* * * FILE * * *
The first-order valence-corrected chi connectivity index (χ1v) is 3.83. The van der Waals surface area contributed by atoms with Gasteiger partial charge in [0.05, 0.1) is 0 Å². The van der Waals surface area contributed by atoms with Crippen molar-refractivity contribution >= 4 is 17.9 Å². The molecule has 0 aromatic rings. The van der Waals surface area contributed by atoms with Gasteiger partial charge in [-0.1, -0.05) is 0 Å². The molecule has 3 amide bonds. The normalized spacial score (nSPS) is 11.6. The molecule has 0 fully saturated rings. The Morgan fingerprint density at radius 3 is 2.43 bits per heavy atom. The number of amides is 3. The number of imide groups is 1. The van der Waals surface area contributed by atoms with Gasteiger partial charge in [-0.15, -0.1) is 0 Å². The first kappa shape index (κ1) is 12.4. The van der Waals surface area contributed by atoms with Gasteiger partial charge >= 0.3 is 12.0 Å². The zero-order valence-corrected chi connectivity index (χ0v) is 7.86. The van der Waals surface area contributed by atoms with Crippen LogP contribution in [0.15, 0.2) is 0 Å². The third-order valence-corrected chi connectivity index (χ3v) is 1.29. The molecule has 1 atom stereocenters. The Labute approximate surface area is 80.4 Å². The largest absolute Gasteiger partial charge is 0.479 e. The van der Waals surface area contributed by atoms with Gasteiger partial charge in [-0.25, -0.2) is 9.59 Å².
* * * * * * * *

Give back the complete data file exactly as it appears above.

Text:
The first-order valence-corrected chi connectivity index (χ1v) is 3.83. The van der Waals surface area contributed by atoms with Gasteiger partial charge in [0.05, 0.1) is 0 Å². The van der Waals surface area contributed by atoms with Crippen molar-refractivity contribution >= 4 is 17.9 Å². The molecule has 0 aromatic rings. The van der Waals surface area contributed by atoms with Gasteiger partial charge in [-0.1, -0.05) is 0 Å². The molecule has 3 amide bonds. The normalized spacial score (nSPS) is 11.6. The molecule has 0 fully saturated rings. The Morgan fingerprint density at radius 3 is 2.43 bits per heavy atom. The number of amides is 3. The number of imide groups is 1. The van der Waals surface area contributed by atoms with Gasteiger partial charge in [-0.15, -0.1) is 0 Å². The first kappa shape index (κ1) is 12.4. The van der Waals surface area contributed by atoms with Gasteiger partial charge >= 0.3 is 12.0 Å². The zero-order valence-corrected chi connectivity index (χ0v) is 7.86. The van der Waals surface area contributed by atoms with Crippen LogP contribution in [0.15, 0.2) is 0 Å². The third-order valence-corrected chi connectivity index (χ3v) is 1.29. The molecule has 1 atom stereocenters. The Labute approximate surface area is 80.4 Å². The largest absolute Gasteiger partial charge is 0.479 e. The van der Waals surface area contributed by atoms with Gasteiger partial charge in [-0.25, -0.2) is 9.59 Å².